Youth in Agriculture
This past week the main theme of the Wyoming Stock Growers Association Winter Roundup was “The Next Generation.” While there were numerous other topics discussed, youth in Wyoming agriculture was front and center.
While the keeping youth in Wyoming agriculture was the headlining subject, I sensed the underlying thought was “Who will feed America in the future?” The answer is pretty simple – it has to be our youth, there is no other answer.
After World War II, Wyoming’s youth did come back to or stay in agriculture, and they were very productive, but they proved to not be as good at handing the reins over to the next generation. The baby-boomers were not fault-free, either. I don’t think we can, or should, point fingers and blame people for that – it’s just the way we are. Some families have been great planners and their generational succession has operated smoothly, while others have passed on without so much as a will.
Working in agriculture has never been easy. Some say people have to have been brought up in ag to want to do it, and for the most part that is most likely true, but it is not the rule. It does take an independent mind, self discipline, stubbornness and all of the other traits that make us believe that we’ll never die and nobody can do the job as well as we can. Because of that, the deck is stacked against youth in most cases. Couple that with an estate tax and a government that complicates the issue and we have a real problem. The most positive aspect of this whole issue is that our youth want to stay in agriculture and, believe me, today’s youth are the smartest ever associated with agriculture.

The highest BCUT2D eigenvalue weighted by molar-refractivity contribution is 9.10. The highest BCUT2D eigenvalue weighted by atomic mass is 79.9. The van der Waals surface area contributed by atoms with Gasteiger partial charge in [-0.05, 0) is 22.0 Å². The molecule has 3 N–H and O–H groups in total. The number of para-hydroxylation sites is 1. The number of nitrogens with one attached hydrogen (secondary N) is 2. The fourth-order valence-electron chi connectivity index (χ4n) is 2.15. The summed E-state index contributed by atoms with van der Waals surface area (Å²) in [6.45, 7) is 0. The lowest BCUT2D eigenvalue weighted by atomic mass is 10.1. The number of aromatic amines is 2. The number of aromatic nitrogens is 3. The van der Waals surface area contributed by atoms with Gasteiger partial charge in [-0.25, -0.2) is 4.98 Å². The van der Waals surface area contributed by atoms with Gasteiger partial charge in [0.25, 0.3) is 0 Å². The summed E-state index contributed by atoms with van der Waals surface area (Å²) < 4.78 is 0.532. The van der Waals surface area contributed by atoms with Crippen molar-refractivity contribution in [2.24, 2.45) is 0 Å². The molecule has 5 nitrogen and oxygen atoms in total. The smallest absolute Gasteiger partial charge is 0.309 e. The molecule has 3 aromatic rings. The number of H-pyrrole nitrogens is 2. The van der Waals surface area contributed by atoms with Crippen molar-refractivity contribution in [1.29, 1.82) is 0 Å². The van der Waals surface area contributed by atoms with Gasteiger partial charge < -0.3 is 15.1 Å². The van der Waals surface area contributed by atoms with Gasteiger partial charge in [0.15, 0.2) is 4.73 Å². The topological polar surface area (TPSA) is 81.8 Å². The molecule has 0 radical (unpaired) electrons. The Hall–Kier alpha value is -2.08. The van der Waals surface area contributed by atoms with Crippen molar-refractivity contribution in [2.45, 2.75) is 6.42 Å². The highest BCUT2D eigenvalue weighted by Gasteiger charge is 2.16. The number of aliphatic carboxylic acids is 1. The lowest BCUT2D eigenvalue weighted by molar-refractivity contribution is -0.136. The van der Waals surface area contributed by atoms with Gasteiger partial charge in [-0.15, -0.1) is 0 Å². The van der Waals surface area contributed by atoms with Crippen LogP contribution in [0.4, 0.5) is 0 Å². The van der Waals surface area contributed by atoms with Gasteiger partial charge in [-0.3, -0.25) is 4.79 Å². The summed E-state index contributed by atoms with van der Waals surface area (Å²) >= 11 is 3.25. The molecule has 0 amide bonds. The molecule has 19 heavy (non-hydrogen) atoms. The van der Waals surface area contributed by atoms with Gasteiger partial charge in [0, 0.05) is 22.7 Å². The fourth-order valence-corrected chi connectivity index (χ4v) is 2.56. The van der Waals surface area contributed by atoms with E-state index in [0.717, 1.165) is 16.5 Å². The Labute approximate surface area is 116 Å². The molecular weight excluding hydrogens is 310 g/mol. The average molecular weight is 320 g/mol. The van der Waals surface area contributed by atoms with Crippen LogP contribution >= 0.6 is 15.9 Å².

The old saying says that one has to be “work brittle” to succeed in ranching and farming proves true. In today’s world the small rural communities in our farming and ranching states are dying, and the number of young adults leaving from the farms, ranches and communities is large and growing. Who will feed America? Even with the modern technology around today, someone still needs to operate and manage it.
Hats off to the Wyoming Stock Growers and the Stock Growers Land Trust for bringing the issue to the front, and to the other Wyoming ag organizations who are also discussing the issue and providing programs for Wyoming’s young producers.
While attending the Stock Growers convention we witnessed record crowds and standing room only events, and young producers were a major part of that.
The Wyoming Stock Growers Agricultural Land Trust just turned 10 years old, and it has developed a steering committee to study the feasibility of developing a ranchland succession program. How do we match up the young people who don’t have land and livestock, but who do have the desire to ranch or farm, with the elderly producers who have the livestock and land and want to get away from the daily grind? What are the buckets of tools that both parties can use, and what are the steps to becoming compatible?
We have to do something to save the rural America that will feed the rest of America in the future.